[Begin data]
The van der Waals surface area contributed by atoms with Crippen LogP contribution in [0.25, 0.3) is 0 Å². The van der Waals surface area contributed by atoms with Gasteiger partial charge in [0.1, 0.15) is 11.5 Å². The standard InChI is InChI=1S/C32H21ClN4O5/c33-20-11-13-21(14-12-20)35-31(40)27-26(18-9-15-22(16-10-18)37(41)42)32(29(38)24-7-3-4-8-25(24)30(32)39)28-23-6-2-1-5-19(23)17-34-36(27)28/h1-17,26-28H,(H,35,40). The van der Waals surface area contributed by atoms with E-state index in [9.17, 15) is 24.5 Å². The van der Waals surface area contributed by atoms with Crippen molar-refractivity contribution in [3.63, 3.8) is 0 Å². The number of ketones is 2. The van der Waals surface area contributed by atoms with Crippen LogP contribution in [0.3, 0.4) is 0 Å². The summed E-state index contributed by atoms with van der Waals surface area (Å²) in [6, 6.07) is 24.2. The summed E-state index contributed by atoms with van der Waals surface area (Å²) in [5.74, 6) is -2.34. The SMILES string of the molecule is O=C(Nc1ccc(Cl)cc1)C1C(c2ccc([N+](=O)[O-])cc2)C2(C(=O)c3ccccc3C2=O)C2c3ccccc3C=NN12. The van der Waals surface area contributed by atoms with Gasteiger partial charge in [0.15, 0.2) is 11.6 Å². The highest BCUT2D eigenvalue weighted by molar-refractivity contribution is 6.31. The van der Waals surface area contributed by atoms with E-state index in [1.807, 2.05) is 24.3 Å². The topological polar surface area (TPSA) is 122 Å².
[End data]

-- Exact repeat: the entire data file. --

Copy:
The van der Waals surface area contributed by atoms with Crippen LogP contribution in [0.25, 0.3) is 0 Å². The van der Waals surface area contributed by atoms with Gasteiger partial charge in [0.1, 0.15) is 11.5 Å². The standard InChI is InChI=1S/C32H21ClN4O5/c33-20-11-13-21(14-12-20)35-31(40)27-26(18-9-15-22(16-10-18)37(41)42)32(29(38)24-7-3-4-8-25(24)30(32)39)28-23-6-2-1-5-19(23)17-34-36(27)28/h1-17,26-28H,(H,35,40). The van der Waals surface area contributed by atoms with E-state index in [9.17, 15) is 24.5 Å². The van der Waals surface area contributed by atoms with Crippen molar-refractivity contribution in [3.63, 3.8) is 0 Å². The number of ketones is 2. The van der Waals surface area contributed by atoms with Crippen LogP contribution in [0.3, 0.4) is 0 Å². The summed E-state index contributed by atoms with van der Waals surface area (Å²) in [6, 6.07) is 24.2. The summed E-state index contributed by atoms with van der Waals surface area (Å²) in [5.74, 6) is -2.34. The SMILES string of the molecule is O=C(Nc1ccc(Cl)cc1)C1C(c2ccc([N+](=O)[O-])cc2)C2(C(=O)c3ccccc3C2=O)C2c3ccccc3C=NN12. The van der Waals surface area contributed by atoms with Gasteiger partial charge in [0.15, 0.2) is 11.6 Å². The highest BCUT2D eigenvalue weighted by molar-refractivity contribution is 6.31. The van der Waals surface area contributed by atoms with E-state index in [1.807, 2.05) is 24.3 Å². The topological polar surface area (TPSA) is 122 Å².